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Melissa Mead is a packrat who lives in Upstate NY. She hasn't been in High School or college for an unsettlingly long time. Here's a link to her web page: carpelibris Story comments: I found the original version of this story in the attic a while back. I think I wrote it High School, possibly college. It was full of truly dreadful faux-medieval dialogue. But the heart of it seemed sound, so I gave it another look. I like this version MUCH better.

The young woman left the tiny cottage on foot, her eyes on the hills ahead, her face set. Behind her, the old couple who had raised her cried and begged her not to go.
She didn't look back.
She strode past the stone where deformed and defective babies were left to die.
She passed through the village, not responding to anyone who greeted her.
Past the farthest fields she went, into the barren hills, where the Mandrake laired.
She didn't know what the Mandrake looked like, whether it was animal or human or some monstrous combination of both. No one did. All anyone knew was that to hear its cry meant instant death. And that the King had promised any wish within his royal power and a sack of gold to anyone who could slay the deadly creature.
The young woman prayed that it didn't look human.
The sun sank lower. The young woman began to shiver, and told herself that it was only from the cold. Not because she was out here alone, in the Mandrake's hills at the shifting shadows of twilight, armed only with a knife meant for butchering hogs.
She thought of the old couple in the tiny cottage, and the holes in the cottage roof, and the empty cupboards, and the bag of gold. And the wish. She brushed her coppery hair back from her face with a hand that hardly shook at all, and waited.
And waited.
And the Mandrake came.
It came on two legs at first, like a man, and the young woman hesitated. She saw its bony chest expand, its mouth open in a killing wail.
The young woman still stood, the knife still raised. When she didn't fall, the creature stared like a senseless beast, then rushed forward to devour her, all teeth and claws and hair. The knife struck first.
The young woman watched the Mandrake bleed its life out, howling. She didn't hear the howls, any more than she'd heard her foster-parents' pleading when she'd left in search of the monster, or their lullabies when she was a child.
When the thing was dead she cut off the head and put it in a sack, and walked home as quickly as she could by moonlight. The old couple hugged her, heedless of the bloody sack. Together, they walked to the palace.
The guards tried to turn them away. The king was at a Royal Banquet with his ministers, they said.
So much the better, the old man replied in response to his daughter's hand signs. When the guards raised their spears, she showed them the contents of the bag.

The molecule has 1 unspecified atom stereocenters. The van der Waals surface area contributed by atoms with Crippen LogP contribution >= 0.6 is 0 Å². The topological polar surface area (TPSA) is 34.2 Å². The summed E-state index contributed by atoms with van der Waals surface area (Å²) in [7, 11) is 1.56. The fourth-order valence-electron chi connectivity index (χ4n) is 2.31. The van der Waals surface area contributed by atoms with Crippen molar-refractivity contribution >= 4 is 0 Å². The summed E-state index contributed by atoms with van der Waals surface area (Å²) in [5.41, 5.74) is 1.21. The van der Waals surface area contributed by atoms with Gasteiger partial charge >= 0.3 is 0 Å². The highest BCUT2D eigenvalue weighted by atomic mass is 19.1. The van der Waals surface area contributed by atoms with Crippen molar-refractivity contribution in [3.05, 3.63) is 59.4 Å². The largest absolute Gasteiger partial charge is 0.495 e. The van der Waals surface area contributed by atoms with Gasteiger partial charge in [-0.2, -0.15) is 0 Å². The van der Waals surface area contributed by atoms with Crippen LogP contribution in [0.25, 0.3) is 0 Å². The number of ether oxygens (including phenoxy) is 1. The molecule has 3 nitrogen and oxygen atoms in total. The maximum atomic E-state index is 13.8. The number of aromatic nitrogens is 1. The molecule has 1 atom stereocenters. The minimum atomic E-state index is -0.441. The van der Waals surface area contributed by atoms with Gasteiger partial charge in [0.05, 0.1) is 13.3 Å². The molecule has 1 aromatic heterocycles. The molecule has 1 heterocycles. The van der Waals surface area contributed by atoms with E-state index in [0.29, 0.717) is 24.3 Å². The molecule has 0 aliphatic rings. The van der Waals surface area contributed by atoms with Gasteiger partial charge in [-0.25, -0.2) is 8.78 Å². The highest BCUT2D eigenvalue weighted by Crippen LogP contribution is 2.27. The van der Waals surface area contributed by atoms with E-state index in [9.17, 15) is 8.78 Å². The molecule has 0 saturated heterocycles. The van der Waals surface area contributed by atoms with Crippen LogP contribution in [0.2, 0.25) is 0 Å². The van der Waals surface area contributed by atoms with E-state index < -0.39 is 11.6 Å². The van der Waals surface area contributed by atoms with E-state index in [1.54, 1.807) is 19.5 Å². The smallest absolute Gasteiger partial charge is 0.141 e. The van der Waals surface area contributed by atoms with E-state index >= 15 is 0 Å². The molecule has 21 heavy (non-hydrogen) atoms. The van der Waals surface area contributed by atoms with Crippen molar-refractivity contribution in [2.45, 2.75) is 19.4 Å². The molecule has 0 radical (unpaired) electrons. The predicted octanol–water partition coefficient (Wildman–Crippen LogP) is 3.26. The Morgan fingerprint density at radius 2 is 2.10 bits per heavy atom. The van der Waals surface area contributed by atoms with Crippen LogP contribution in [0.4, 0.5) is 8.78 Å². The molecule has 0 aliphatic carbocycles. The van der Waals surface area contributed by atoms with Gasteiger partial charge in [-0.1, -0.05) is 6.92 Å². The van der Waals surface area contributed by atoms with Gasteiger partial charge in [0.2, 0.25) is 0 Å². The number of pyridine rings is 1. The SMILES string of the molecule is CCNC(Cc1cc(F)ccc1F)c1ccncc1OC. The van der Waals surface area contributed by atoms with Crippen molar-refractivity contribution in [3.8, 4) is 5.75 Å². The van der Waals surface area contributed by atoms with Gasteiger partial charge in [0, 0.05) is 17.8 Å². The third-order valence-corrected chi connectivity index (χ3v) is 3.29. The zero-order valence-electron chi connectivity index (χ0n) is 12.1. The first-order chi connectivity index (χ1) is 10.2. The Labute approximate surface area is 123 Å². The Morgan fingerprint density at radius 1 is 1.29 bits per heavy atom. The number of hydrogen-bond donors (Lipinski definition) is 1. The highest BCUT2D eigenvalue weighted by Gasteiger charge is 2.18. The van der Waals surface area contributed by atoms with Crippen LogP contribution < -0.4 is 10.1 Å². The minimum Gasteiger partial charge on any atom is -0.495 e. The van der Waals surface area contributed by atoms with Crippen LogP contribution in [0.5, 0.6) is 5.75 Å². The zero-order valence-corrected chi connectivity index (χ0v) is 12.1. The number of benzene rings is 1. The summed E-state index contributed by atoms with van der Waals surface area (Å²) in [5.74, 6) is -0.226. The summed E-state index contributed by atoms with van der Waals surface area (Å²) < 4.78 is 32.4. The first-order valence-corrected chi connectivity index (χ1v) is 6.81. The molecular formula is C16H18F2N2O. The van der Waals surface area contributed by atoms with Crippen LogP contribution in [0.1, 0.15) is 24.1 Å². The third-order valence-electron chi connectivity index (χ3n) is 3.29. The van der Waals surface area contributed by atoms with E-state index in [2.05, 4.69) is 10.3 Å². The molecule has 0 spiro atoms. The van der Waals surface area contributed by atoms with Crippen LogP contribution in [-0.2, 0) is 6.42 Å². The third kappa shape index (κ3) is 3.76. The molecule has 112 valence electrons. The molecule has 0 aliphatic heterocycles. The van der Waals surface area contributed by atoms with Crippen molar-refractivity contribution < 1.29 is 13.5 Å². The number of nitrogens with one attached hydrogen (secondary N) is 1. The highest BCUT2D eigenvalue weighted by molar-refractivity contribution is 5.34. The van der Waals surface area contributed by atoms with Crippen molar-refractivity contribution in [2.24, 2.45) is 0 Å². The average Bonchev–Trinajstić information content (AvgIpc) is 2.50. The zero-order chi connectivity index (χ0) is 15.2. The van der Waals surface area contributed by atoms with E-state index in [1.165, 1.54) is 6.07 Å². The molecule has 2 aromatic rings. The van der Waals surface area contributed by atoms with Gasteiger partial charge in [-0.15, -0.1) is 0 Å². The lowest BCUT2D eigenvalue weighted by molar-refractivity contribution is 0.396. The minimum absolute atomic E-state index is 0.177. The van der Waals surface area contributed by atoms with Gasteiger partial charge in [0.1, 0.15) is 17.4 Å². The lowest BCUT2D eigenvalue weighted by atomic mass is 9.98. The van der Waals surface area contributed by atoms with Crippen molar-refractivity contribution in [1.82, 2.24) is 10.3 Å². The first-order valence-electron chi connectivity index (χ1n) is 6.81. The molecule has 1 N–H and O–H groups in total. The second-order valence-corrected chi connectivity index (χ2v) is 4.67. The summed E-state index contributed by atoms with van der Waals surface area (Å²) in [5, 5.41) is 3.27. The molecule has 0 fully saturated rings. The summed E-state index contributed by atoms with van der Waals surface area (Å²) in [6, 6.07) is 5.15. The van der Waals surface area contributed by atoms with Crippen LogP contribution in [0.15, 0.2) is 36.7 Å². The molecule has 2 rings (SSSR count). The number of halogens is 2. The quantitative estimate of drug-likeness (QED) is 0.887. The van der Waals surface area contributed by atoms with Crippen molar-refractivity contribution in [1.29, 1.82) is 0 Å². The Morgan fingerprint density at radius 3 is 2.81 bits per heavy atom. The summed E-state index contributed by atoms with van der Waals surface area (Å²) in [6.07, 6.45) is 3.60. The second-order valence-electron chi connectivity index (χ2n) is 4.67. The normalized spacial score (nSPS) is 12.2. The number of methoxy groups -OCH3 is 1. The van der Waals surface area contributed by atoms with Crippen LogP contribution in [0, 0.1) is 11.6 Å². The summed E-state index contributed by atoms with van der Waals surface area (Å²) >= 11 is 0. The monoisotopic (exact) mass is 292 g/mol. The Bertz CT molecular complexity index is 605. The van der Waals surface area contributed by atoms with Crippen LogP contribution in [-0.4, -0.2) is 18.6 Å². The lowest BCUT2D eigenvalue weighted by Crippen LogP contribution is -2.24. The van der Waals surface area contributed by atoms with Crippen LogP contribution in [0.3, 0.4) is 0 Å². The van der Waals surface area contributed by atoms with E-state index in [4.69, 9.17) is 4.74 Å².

The Captain himself led them down candlelit marble corridors to a dining hall rich with bright tapestries and the scents of meat and fine wine. The king leapt up from his high seat, his face turning as red as his hair from shouting. The young woman would have known him by that alone. No one else in the kingdom had hair like that. Except her.
She marched up to him and dumped her gristly trophy on the white marble floor. His mouth closed. His face went pale.
The young woman's foster-mother came to her side and translated her hand signs and indistinct speech.
"Your Majesty, I bring you the head of the Mandrake."
He tried to argue, but the head was so obviously inhuman, and the young woman with the still-bloody knife in her hand had so obviously fulfilled her end of the bargain, that he would have disgraced himself before his ministers had he tried to do anything but fulfill his.
"Fine! You. Bring the girl a sack of gold."
"And the promise, Your Majesty," said the young woman. "Any one wish within your power."
He went gray. Even her stepmother, who could hear perfectly, leaned forward to hear him when he whispered. "What is your wish?"
She spoke the wish in her own voice, for them all to hear, enunciating as clearly as she could.
"The stone. The stone where babies are left to die. I was left there."
The king's legs gave out from under him. He dropped into his gilded chair.
"Never again. Break the stone."
"Break... the stone?"
She thought he hadn't understood her. "Yes, Majesty. Break it."
"That... that is all of your wish?"
"And the gold."
"Of course! Of course!" The blood rushed back into his face. "Bring this young heroine the largest bag of gold in the treasury. Smash that wretched stone. Now. By torchlight. I don't care if it's dark. And let all bear witness that our bargain is complete."
When they were all safely back in the cottage, marveling at the glow of gold in the firelight, the old man chuckled. His daughter tipped her head to one side, questioning.
"Didn't you wonder why the King himself looked more afraid of you than of the Mandrake?" he signed back. "He knew who you were, with that odd hair. Likely he thought you'd wish for his death, seeing how he left you to die."
She signed her strongest negation, dismayed that anyone could believe her capable of such a thing.
"Don't look so shocked. Kings think like that. He knew you were his daughter."
She signed the emphatic NO again, pointing to both of them. Father. Mother.
"That we are," said the old woman, smiling. "Now go get out of those bloody clothes, young lady!"
And the Slayer of the Mandrake smiled at her mother, and went to her room.
The End
This story was first published on Monday, June 19th, 2017

Author Comments

I found the original version of this story in the attic a while back. I think I wrote it High School, possibly college. It was full of truly dreadful faux-medieval dialogue. But the heart of it seemed sound, so I gave it another look. I like this version MUCH better.

- Melissa Mead
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